I won't debate each of her points. I have many thoughts on them, but my son awaits for some time in the sandbox. Yes, this engineer will be building roads, but in the sand. You see, Ms. Hirshman, I'm not a data point. I don't want to leave my child for the boardroom. I believe in Heaven, but I also believe in another type of immortality. Long after I am gone, I'll live on inside each of my children. They'll remember my words, they'll remember our times together, they'll remember laughter and tears. I'll live in them. And I will change the world, one child at a time. Your writing is for me a call to arms. I will call each of my children to my arms, and tell them that I love them. Stick that into your study.

Tuesday, June 13, 2006

Our Sophisticated Life

You know you live on a farm when:
Your teen daughter tells your preschool son that his hair smells funny and he replies, "Like what? Horse pee?"

Thursday, June 08, 2006


Two weekends ago, I decided to tackle cleaning the truck. It's a monumental task, believe me. The truck is not only a mode of transportation, but often a place for having lunch, changing clothes, storing toys and shoes. I've found French Fries in there older than my last hair cut, and that's saying something. (Don't you think it rather odd that McD's french fries don't mold? See movie Supersize Me.)

Discouraged, I thought I'd start on washing the outside. In the garage, there is a white bucket that dh has clearly marked CAR WASH ONLY to make sure it isn't used for all sorts of dirtier tasks, like cleaning horse sheaths, and to ensure a clean bucket if ever he wanted to wash his car. Even as I lifted it down from the nail in the garage rafters, I could feel the weight was more than it should be. Then, a bird swooped past me and out the door. I looked in the bucket, and to my surprise, discovered a house sparrow nest with two babies.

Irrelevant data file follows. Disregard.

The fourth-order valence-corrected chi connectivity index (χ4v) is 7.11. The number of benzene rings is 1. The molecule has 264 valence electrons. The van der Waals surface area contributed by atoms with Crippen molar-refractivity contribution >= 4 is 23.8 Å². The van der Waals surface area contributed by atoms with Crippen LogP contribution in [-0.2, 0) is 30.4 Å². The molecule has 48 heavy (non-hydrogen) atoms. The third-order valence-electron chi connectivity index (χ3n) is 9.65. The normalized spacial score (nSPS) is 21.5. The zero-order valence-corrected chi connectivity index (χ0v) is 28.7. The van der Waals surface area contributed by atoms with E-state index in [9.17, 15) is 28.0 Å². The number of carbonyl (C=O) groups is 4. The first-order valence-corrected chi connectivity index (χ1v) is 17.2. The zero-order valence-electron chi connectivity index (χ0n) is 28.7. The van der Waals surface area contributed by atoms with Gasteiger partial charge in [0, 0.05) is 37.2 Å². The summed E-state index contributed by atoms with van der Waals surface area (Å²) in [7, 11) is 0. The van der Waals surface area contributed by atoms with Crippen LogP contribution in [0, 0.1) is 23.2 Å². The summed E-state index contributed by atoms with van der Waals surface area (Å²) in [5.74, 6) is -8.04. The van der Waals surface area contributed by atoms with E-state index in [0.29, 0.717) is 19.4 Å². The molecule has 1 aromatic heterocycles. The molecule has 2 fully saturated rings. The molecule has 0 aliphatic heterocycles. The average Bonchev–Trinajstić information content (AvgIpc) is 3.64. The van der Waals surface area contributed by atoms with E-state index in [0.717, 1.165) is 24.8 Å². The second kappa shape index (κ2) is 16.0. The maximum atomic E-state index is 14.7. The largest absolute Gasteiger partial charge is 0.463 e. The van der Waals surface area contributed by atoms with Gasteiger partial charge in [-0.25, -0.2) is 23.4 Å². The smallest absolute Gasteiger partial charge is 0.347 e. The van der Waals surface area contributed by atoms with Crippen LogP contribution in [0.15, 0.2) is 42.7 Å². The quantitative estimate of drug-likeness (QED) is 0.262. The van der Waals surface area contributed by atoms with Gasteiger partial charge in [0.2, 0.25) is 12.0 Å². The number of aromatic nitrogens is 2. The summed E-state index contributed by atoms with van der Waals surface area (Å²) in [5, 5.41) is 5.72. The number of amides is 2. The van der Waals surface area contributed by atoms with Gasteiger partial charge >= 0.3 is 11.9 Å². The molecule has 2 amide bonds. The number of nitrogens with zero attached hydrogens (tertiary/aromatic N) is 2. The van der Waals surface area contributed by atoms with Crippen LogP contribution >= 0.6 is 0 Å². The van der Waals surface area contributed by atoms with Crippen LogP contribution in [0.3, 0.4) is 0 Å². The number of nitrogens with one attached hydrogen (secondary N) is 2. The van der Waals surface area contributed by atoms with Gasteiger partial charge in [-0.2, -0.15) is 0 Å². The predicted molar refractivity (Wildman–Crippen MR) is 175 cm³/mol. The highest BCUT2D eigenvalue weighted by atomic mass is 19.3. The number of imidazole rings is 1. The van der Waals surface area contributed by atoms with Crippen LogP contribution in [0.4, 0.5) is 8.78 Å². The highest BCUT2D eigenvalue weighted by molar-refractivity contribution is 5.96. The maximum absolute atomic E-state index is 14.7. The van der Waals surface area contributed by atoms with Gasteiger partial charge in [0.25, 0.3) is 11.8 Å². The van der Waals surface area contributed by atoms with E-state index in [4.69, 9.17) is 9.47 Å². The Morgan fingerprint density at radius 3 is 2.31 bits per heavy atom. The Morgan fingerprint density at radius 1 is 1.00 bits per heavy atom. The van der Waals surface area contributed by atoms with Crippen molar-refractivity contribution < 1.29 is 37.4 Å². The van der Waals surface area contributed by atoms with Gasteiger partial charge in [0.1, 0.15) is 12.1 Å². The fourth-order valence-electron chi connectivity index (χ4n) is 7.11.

The nest is about a foot deep, and contains two, possibly three babies of a house sparrow. I now must leave my garage door open at least a little so that she can come and go to feed them. Obviously, she can't read - CAR WASH ONLY.

As with humans, they grow fast and already have feathers since this photo was taken. We take the bucket down, now and again, to take a peek. I don't know how they intend to fly the nest. It seems we're not the only ones nesting. See PITA Woman's blog.